So… a week in Manila. I’ve been working very hard on the job I’m doing here (network infrastructure upgrades) which is both very challenging and very rewarding. I just hope I can get it all done before I go home.
My work colleagues are a really great bunch of people. In fact, in general, people here in the Philippines are just amazingly nice. Tomorrow I’m going to the birthday party of the child of one of my colleagues, who is turning one. It’ll be nice to spend some time socially with people.
My boss (from Australia) has left the country now, so the next week will be more challenging as I won’t have him for support – but at the same time my life will be a lot easier because of it (he’s very intense). I’ve spent a few evenings with him, the most memorable of which was one where we went to the barber together. We went in and I just said ‘yes’ to everything – which resulted in a shave, a haircut, manicure, pedicure, scalp treatment (not sure what the treatment was for, but whatever), foot scrub, and a facial with the cucumbers and stuff. Happy to try everything once, but I have honestly no idea why people bother with that. The shave was also a disappointment, the razor was a bit blunt and they used chemical goo instead of traditional lather, so I now have terrible razor burn.
I’ve also, naturally, been eating a lot of food. There are two things that I have found incredibly difficult to find. Tea is the first. Being a former US colony (so I am told, haven’t fact checked that) they have little tea to be found. I have been surviving on Starbucks chai lattes (about three or four a day). Today I found a shop that sells tea leaves retail, but it is the most expensive tea shop I’ve ever seen in my life. One of my work colleagues is going to get some at a suburban supermarket and bring it to work on Monday, which will be a godsend. The other thing which is surprisingly hard to find is traditional Filipino food. I have seen exactly one Filipino-style restaurant (amazing food, but the service was terrible) in the time I’ve been here, and I had to really search for it. Most restaurants serve everything but Filipino food, as they all seem to have a theme. Japanese, Korean, Italian, Persian, etc. I ate in an Italian restaurant the other day which had foods named after actors and characters from movies and TV shows. I could have had a “Joey Tribbiani Four Cheese Pizza” but decided against it and had a carbonara (sadly I can’t remember the actor it was named for) underneath a poster of Frank Sinatra. As far as the lower end of the food spectrum goes, Filipino stuff becomes easier to find at lunchtime on weekdays as carts with street food appear and open up offering all kinds of good things. The vendors don’t speak brilliant English, and as I am not fluent in Tagalog I couldn’t tell you what they were – but most of them revolved around the concept of frying dead things and putting them on sticks. I have also had a Balut, which is fertilised duck egg. While there is nothing wrong with it, it’s a bit like black pudding – if you know what it is you don’t feel like eating it. Unfortunately I’ve also eaten my share of takeaway food. There are US food chains everywhere. EVERYWHERE. There are probably seven Starbucks and three McDonalds, as well as numerous other chains, within a 100m radius of the office. When people say they are going down to Starbucks (and there is no other choice for coffee here, weirdly), they actually have to qualify which one.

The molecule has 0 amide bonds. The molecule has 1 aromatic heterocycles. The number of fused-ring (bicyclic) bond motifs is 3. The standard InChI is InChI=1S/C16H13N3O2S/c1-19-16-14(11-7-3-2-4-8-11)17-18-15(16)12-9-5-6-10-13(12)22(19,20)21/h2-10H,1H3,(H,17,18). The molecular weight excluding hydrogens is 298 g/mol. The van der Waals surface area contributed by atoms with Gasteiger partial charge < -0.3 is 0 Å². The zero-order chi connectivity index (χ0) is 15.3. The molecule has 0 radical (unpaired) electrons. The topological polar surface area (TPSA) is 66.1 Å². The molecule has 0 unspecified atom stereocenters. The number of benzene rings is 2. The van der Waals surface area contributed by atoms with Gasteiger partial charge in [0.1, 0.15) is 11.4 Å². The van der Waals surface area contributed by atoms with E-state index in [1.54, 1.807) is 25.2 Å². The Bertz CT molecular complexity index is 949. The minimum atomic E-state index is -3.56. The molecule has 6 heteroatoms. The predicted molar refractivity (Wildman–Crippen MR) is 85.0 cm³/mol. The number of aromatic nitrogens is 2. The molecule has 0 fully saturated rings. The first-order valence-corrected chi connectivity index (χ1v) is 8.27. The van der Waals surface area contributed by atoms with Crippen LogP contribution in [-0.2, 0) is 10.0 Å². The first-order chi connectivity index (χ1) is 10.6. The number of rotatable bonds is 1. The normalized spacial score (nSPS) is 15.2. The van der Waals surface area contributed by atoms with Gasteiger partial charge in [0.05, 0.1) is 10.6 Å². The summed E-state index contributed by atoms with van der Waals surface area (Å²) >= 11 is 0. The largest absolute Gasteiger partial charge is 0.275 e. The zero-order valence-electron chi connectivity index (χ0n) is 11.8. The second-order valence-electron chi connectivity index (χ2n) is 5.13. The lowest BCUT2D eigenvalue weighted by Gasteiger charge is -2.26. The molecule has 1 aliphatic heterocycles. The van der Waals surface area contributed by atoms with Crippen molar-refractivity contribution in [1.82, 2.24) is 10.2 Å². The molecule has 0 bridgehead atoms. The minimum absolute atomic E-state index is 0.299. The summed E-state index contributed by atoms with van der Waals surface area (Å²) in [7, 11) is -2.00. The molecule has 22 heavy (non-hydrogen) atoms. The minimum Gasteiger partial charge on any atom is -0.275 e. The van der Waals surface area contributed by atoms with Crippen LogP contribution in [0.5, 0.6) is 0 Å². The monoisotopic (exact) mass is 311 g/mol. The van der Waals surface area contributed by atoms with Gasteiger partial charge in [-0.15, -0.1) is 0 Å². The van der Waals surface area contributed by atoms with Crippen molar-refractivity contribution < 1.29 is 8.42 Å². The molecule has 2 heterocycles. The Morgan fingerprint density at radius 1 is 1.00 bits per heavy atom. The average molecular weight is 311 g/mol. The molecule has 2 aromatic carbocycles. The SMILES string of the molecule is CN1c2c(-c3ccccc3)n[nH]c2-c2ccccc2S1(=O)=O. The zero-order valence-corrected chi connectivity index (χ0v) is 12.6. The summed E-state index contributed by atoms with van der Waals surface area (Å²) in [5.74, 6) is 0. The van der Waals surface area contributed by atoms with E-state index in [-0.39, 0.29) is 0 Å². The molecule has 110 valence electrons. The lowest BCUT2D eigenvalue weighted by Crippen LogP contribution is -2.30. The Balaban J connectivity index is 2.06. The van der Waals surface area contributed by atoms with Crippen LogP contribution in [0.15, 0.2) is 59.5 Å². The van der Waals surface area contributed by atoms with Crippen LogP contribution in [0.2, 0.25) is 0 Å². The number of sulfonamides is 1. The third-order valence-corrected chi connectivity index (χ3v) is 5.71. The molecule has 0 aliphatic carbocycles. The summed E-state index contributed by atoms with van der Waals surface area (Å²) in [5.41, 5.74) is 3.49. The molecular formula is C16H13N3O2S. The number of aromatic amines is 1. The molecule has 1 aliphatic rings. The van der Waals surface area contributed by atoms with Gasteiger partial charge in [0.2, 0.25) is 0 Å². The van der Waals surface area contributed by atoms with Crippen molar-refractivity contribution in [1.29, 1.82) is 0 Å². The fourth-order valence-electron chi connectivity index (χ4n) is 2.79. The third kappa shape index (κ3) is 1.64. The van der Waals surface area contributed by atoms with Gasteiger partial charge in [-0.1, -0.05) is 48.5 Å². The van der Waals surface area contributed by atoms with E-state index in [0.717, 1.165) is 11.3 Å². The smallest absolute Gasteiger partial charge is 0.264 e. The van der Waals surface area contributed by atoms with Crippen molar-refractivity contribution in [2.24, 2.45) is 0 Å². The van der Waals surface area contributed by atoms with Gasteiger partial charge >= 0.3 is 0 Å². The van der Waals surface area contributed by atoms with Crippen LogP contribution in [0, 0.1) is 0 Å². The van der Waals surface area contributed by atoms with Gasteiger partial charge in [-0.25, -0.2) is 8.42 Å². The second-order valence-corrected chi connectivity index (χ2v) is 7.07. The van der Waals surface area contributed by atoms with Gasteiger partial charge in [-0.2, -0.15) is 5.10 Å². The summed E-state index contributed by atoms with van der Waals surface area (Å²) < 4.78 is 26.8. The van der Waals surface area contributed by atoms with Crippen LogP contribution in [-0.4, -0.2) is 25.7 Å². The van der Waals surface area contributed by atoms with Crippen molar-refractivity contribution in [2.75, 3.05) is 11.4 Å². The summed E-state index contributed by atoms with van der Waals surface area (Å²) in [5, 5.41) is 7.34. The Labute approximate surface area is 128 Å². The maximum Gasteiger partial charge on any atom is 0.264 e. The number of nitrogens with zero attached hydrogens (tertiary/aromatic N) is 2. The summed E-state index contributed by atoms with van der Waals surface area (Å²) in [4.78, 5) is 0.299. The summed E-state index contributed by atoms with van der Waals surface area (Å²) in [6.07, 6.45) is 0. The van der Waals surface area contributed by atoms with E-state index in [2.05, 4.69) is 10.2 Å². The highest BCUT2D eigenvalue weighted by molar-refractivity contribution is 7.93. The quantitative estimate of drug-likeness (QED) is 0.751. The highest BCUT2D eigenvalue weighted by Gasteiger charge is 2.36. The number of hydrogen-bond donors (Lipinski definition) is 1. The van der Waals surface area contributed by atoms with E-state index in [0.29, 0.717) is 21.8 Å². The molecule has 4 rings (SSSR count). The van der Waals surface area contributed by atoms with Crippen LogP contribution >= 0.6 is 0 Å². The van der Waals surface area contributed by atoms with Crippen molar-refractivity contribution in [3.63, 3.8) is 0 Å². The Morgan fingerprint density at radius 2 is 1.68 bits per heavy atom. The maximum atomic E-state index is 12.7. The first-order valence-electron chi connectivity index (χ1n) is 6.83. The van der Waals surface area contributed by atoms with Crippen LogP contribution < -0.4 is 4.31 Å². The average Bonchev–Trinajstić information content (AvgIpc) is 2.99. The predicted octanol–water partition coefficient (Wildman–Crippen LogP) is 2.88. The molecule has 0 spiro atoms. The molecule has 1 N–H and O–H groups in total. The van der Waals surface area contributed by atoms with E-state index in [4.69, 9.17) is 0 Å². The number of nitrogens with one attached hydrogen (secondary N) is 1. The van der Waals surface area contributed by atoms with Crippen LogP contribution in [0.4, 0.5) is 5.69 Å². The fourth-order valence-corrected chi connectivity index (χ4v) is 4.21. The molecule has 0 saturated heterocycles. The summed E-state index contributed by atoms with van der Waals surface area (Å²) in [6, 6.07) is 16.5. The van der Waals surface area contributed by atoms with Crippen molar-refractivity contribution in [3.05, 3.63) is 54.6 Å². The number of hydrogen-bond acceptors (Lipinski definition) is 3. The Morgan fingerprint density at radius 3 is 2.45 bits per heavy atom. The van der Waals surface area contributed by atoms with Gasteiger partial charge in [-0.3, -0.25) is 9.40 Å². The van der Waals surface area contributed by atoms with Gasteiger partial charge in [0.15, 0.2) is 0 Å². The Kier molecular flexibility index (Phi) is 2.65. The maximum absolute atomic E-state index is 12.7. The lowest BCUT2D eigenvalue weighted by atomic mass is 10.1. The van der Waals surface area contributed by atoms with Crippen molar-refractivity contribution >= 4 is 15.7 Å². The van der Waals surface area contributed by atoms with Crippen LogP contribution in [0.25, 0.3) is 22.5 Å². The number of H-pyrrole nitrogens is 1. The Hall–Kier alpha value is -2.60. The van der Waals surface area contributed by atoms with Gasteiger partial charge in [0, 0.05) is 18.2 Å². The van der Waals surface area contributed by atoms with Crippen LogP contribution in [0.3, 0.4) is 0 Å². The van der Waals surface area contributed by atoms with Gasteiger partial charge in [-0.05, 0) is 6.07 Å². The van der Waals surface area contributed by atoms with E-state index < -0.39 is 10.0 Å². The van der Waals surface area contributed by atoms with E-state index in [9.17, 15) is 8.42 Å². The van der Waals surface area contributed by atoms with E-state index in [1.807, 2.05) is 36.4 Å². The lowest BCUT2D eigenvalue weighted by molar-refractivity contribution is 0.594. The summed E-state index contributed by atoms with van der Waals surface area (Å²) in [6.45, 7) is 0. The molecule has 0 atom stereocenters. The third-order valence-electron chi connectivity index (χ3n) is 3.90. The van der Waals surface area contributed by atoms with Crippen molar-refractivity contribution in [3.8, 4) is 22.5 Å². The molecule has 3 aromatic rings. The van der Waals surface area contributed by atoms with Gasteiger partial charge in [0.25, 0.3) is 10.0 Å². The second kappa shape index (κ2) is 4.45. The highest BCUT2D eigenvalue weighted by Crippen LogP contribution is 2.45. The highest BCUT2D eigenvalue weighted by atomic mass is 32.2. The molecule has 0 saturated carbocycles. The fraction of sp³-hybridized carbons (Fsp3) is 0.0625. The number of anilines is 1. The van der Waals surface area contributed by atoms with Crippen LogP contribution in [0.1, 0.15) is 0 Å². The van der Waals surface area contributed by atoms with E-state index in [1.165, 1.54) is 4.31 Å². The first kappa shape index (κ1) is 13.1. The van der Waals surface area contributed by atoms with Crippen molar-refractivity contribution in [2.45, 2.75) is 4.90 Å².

Unfortunately due to the fact that I’ve been working all week I haven’t done as much as I would have liked. This weekend I’m hoping to make it to a couple of museums etc, as well as go to the Makati Ocean Park, which is a combination aquarium and theme park.
There are armed guards everywhere. If you are in a public place, and turn around 360 degrees, you will see at least two of them. They are at the entrance to every major building. They are in the parks, and there is one at each end of the underpasses under major streets. All of them are armed. Most have pistols, but some have machine pistols or machine guns (probably 1% of guards have automatic weapons). They check the bags of all the Filipino people who enter buildings, but as a westerner they give my bags only a passing look – it’s weird to be the recipient of reverse racism. I’m not a fan. The reason for the armed guards, so I’m told, is because of religious tensions between the Catholic majority and a minority of Muslims who live in the south of the country, and they are scared of terrorist attacks.
Neither my phone nor the work iPhone I was given work properly here (due to different 3G bands) so I have bought a new phone, a Samsung Galaxy S3 mini. It’s quite nice. Still getting used to a different keyboard layout though. 3G here is generally very reliable, much better than Hobart. The wifi in the hotel I’m staying at is slow as anything, but at least it works. I was expecting much worse in this regard.
On Sundays there are Catholic masses everywhere. There is a chapel in a shopping mall near where I am staying. They have mass in the foyer of a McDonalds. They have mass in an ATM vestibule in a bank. With that said, I’m yet to see an actual church, so it may simply be out of necessity – there are no other spaces.
That’s all I can think of now. See you later.